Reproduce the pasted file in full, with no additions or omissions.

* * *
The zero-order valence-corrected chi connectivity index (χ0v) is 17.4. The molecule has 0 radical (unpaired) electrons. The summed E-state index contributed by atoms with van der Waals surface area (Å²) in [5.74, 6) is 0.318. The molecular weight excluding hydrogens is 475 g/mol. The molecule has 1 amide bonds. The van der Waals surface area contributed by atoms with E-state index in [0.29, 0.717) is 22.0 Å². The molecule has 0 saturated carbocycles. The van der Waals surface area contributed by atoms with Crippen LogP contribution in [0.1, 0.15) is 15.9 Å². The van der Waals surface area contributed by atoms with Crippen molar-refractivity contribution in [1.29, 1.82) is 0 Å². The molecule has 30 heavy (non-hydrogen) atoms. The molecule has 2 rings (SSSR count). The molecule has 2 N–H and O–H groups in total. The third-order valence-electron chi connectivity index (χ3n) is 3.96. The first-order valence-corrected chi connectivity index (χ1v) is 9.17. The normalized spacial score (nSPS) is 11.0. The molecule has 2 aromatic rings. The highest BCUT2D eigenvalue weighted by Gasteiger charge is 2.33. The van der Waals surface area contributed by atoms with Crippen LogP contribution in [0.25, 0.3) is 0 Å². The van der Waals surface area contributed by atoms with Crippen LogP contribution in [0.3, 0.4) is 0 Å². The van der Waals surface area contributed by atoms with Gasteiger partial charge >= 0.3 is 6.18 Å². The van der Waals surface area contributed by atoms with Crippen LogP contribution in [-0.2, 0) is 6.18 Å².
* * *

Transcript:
The zero-order valence-corrected chi connectivity index (χ0v) is 17.4. The molecule has 0 radical (unpaired) electrons. The summed E-state index contributed by atoms with van der Waals surface area (Å²) in [5.74, 6) is 0.318. The molecular weight excluding hydrogens is 475 g/mol. The molecule has 1 amide bonds. The van der Waals surface area contributed by atoms with E-state index in [0.29, 0.717) is 22.0 Å². The molecule has 0 saturated carbocycles. The van der Waals surface area contributed by atoms with Crippen LogP contribution in [0.1, 0.15) is 15.9 Å². The van der Waals surface area contributed by atoms with Crippen molar-refractivity contribution in [1.29, 1.82) is 0 Å². The molecule has 30 heavy (non-hydrogen) atoms. The molecule has 2 rings (SSSR count). The molecule has 2 N–H and O–H groups in total. The third-order valence-electron chi connectivity index (χ3n) is 3.96. The first-order valence-corrected chi connectivity index (χ1v) is 9.17. The normalized spacial score (nSPS) is 11.0. The molecule has 2 aromatic rings. The highest BCUT2D eigenvalue weighted by Gasteiger charge is 2.33. The van der Waals surface area contributed by atoms with Crippen LogP contribution in [0.25, 0.3) is 0 Å². The van der Waals surface area contributed by atoms with Crippen LogP contribution in [0.3, 0.4) is 0 Å². The van der Waals surface area contributed by atoms with Gasteiger partial charge >= 0.3 is 6.18 Å². The van der Waals surface area contributed by atoms with Crippen LogP contribution in [-0.2, 0) is 6.18 Å².